Ultimately, fear most often causes us to be self-focused, or satan-focused, instead of fixing our eyes on Jesus in the midst of the waves in a way that will cause us to walk on water.

    I was just talking with my old friend, Lori, this afternoon (she’s not old; we’ve just known each other since literally the nursery at church, when we were 2yo or so) and she was telling me about the really, really difficult year she’d had this year. She said that never in her life had she, until this year, prayed so much. Her life became a minute-by-minute dependence on the Father and His solutions — to put food on the table, to provide spiritual shelter, to heal relationships… Dependence on the only One who could help.

    In my book, THAT’S what fear should do to us… not just make us more full of fear, but drive us to the foot of the cross.

    Jesus did what He saw the Father doing. Everything He did was to bring glory and attention to the Father and His plan. When we are filled with fear, the only one that that gives glory to is satan and his efforts to lie to us, steal from us, and destroy us.

    In my mind, there is a big difference from experiencing fear (like servicemen and women, or even heroes of the faith) and being consumed by fear. My stance is that we, as a people of God, are not to be consumed by fear. IMO, that’s sin, because everything not done out of faith is sin. (And, that makes me a sinner, for which I have to repent, at times, because I can’t say honestly that I am totally free from fear and 100% walking in faith. But, that’s my goal.)

    In my ideal world, we would have a Godly (and Republican) President, and the Congress controlled by Godly, Republican men and women. But, even if NONE of that happens for years to come, God is STILL on the throne, and the Church can rise, and glory will be given to God for His saving power — just look at China. (NOT that I’m suggesting that we, as Christians, should stand idly by and let our nation become like China. I’m just saying that God will show His power and have His way, and bring more people to Him through Jesus, no matter what the government will do.)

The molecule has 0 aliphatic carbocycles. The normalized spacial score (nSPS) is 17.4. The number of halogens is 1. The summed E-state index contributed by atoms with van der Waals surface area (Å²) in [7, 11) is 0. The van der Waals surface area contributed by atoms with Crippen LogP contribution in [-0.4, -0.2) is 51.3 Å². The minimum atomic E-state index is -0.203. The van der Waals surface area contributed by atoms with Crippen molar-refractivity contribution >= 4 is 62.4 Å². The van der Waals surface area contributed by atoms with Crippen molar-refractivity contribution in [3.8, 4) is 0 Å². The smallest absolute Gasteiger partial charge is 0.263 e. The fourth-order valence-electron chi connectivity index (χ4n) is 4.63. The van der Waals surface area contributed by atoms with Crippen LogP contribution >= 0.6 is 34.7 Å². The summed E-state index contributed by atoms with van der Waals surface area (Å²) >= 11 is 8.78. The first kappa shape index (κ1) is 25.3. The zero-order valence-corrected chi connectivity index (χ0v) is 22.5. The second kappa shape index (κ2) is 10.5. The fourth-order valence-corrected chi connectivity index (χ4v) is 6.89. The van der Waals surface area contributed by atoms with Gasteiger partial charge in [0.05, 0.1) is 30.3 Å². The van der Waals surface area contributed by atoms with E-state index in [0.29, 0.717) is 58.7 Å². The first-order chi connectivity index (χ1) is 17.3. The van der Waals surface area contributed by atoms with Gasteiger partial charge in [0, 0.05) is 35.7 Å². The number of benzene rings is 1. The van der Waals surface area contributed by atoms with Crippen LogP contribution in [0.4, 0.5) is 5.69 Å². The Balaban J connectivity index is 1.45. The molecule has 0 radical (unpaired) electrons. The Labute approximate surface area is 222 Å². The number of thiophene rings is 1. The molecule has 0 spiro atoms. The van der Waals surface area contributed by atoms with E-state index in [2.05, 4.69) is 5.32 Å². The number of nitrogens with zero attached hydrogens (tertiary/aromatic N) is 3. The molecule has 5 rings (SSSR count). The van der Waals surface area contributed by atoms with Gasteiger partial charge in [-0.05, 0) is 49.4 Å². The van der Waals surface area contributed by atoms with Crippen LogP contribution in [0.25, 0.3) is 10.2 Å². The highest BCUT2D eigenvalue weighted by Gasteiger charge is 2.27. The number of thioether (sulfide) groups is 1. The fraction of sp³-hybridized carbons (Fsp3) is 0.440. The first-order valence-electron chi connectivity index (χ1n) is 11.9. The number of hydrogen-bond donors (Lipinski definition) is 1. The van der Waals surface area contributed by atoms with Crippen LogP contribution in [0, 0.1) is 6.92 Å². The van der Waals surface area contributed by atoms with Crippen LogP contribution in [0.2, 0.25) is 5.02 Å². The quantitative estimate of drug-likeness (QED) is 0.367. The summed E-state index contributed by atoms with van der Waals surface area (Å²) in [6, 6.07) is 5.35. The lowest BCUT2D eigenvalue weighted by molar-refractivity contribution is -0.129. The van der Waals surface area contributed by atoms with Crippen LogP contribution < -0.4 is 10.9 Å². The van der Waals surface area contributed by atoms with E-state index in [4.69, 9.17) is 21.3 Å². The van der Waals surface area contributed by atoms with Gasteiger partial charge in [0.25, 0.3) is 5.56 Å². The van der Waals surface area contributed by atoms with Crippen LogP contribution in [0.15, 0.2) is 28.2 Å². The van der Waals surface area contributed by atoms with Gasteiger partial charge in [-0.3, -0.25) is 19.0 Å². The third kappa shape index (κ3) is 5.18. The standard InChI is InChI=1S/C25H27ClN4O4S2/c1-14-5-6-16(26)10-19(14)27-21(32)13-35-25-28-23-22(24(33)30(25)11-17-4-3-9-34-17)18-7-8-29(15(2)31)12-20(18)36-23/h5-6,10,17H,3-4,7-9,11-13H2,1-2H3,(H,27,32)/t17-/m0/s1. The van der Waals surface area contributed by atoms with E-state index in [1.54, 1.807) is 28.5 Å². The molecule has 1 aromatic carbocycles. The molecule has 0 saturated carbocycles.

4. I already responded privately. But what I am thinking as well is….is telling people the truth, is prophesying to them of coming destruction if they don’t repent….is it biblical (opinions aside) and is it right to alert sleeping, oblivious people that the house is on fire?

    We have a church that is by and large diving into emergent village and drinking and cussing and smoking and hitting Vegas and getting nasty on MySpace and is totally oblivious to the judgment of God and the concept of holiness and repentance. Not a good state of affairs. Do we tell them the truth or is that “fear mongering”?

  5. You’re welcome, Karen! Not only will it pass, but your son will be so different you’ll wonder if was as bad as you thought at the time. Kind of like childbirth. 😉

  6. That is so nice that you guys had a nice time together for your anniversary. Ironically our husbands have the same name and that is my youngest’s middle name and his cousin’s too. We have been married one year less than you.

    We need to exchange some info on our boys. My 12 yo is still a handful and I am often standing there wanting to tell him only a 2 yo does such things. I keep hoping 13 will be the magic number. But I am certain if we continue on the road that God has laid before us it will turn out alright in the end.

    About the fear thing and the comments that you have already recieved. I do agree that most of the church really needs to be warned of the wrath to come because they have fallen asleep. But for those of us who have been truly seeking God’s will we don’t need to fear (although I am a little). I do think that we might experience some of the judgement on America for turning from God, bu primarily because we live in a sinful world and we aren’t immune to the bad things that happen. However we serve a great and awesome God and if death is what comes than we will wake up in HIS presence. The bible clearly states that he has given us a spirit of peace and not of fear. Sometimes we just forget!

  7. We are coming up on the 9 yo boy phase SOON. Somehow we all survive these stages (and dare I say, even prosper?)

    A Very Happy Anniversary to you both!

  1. Pingback: Fear, God, childhood, motherhood, etc. « Only Sometimes Clever